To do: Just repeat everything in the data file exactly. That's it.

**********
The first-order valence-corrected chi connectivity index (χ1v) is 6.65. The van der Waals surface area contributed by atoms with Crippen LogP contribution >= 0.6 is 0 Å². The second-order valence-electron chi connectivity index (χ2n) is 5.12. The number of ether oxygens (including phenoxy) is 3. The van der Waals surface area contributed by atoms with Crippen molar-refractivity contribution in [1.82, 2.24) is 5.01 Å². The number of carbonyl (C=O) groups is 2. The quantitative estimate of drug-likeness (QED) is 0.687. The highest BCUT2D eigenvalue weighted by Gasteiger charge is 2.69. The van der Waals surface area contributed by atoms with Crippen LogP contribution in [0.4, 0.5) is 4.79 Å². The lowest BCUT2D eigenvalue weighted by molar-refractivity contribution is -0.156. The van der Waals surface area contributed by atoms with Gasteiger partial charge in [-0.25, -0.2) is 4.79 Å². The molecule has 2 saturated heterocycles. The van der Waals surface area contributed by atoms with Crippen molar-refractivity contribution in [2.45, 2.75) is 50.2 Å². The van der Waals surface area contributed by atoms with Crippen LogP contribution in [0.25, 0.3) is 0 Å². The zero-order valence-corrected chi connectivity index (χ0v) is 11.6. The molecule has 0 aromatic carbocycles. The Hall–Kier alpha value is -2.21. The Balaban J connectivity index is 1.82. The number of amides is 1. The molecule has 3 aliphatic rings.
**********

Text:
The first-order valence-corrected chi connectivity index (χ1v) is 6.65. The van der Waals surface area contributed by atoms with Crippen LogP contribution >= 0.6 is 0 Å². The second-order valence-electron chi connectivity index (χ2n) is 5.12. The number of ether oxygens (including phenoxy) is 3. The van der Waals surface area contributed by atoms with Crippen molar-refractivity contribution in [1.82, 2.24) is 5.01 Å². The number of carbonyl (C=O) groups is 2. The quantitative estimate of drug-likeness (QED) is 0.687. The highest BCUT2D eigenvalue weighted by Gasteiger charge is 2.69. The van der Waals surface area contributed by atoms with Crippen LogP contribution in [0.4, 0.5) is 4.79 Å². The lowest BCUT2D eigenvalue weighted by molar-refractivity contribution is -0.156. The van der Waals surface area contributed by atoms with Gasteiger partial charge in [-0.25, -0.2) is 4.79 Å². The molecule has 2 saturated heterocycles. The van der Waals surface area contributed by atoms with Crippen molar-refractivity contribution in [2.45, 2.75) is 50.2 Å². The van der Waals surface area contributed by atoms with Crippen LogP contribution in [0.25, 0.3) is 0 Å². The zero-order valence-corrected chi connectivity index (χ0v) is 11.6. The molecule has 0 aromatic carbocycles. The Hall–Kier alpha value is -2.21. The Balaban J connectivity index is 1.82. The number of amides is 1. The molecule has 3 aliphatic rings.